Max walked over, pulled Hammond off his horse and knocked him out with a crushing right hand to the jaw.

“This is the end of the trail for me,” Josh whispered as he struggled to breathe, “You need to finish me.” When Max turned away, Josh added, “I’d do the same for you.”

Max pulled out his Colt .45 Peacemaker and placed the barrel against his friend’s heart and pulled the trigger, “Vaya con Dios, my friend.”

Max turned Hammond over to the cattlemen and headed to California with his reward money. He never thought that he would settle down, but when he saw the San Luis Rey Valley located just east of Oceanside, he felt that this could be the place that he could call home. He bought two thousand acres, hired a dozen Indian and Mexican workers to help him plant crops and take care of his cattle and sheep herds. He built an adobe brick house on Moonbuck Mesa that offered a panoramic view of the valley to the east and the Pacific Ocean to the west. The daughter of one of his Pauma Indian workers was a beautiful young girl named Betty Fire Thunder. Max felt an immediate and powerful attraction to her and even though he had faced some of the toughest men in the west and never took a backward step, his legs felt weak, his mouth was dry and he was extremely nervous whenever he was around the Indian maiden.

Betty Fire Thunder must have felt the same way because she approached Max one day, “I’m a good cook and can take care of your house and it looks like you need someone.”

What could a dumbfounded Max say except, “Yup.”

Over the next few weeks, Max found every excuse to come back to his home during a normal work day just to see Betty going about her chores. Before long nature took its course and the wandering warrior and the beautiful young girl professed their love for each other.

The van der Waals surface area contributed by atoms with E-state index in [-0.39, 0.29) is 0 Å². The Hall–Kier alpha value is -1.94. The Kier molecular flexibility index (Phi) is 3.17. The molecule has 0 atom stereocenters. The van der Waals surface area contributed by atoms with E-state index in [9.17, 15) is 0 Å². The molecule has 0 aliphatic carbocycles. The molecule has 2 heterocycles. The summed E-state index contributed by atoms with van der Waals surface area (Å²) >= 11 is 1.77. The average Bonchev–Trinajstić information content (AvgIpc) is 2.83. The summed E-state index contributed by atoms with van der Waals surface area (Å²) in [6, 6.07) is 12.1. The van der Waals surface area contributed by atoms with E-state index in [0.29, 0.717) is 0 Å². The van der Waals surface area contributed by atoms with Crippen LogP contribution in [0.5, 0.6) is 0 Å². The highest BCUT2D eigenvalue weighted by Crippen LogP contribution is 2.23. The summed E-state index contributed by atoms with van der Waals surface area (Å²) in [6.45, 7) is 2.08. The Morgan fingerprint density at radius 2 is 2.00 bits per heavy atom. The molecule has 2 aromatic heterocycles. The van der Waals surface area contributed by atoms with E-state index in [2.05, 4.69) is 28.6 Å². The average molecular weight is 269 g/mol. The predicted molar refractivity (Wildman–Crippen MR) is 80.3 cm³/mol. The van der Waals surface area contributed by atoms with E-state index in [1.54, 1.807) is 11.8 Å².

Three months later, Max and Betty were married at the San Luis Rey Mission and things couldn’t have been better. The ranch was prosperous and Max was a well- respected member of the community. He treated his workers like family and most of them had small homes on the Chato Ranch, but there was a storm brewing on the horizon and it would change everything for Max and Betty.

“I’m going to look at some horses in the Santa Maria Valley. I’ll be back in two days,” Max said as he saddled up his favorite mount, a black stallion named Thunder, kissed Betty and mounted up.

“Stay safe my love,” Betty said.

Max was only gone one day when Chico Calvera and his band of thirty bandits showed up in Oceanside and raided the ranches and farms in the area, taking valuables and killing anyone who resisted them. When they came onto Chato Ranch, they killed four workers and wounded three more. When Calvera saw Betty, he had to have her so he called to his men, “Take her.”

Betty fought with all her strength, but she was no match for several men. She was tied to a horse and the marauders took their wagonloads of loot and hostages and headed back across the border to their hideout in Mexico.

When Max returned from his horse buying trip, he instinctively sensed that something was wrong. He raced up to the house where he was met by Johnny Fire Thunder, Betty’s younger brother, “We were raided.”

“How many men did we lose?”  Max asked.

“Three…and my father,” Johnny said softly.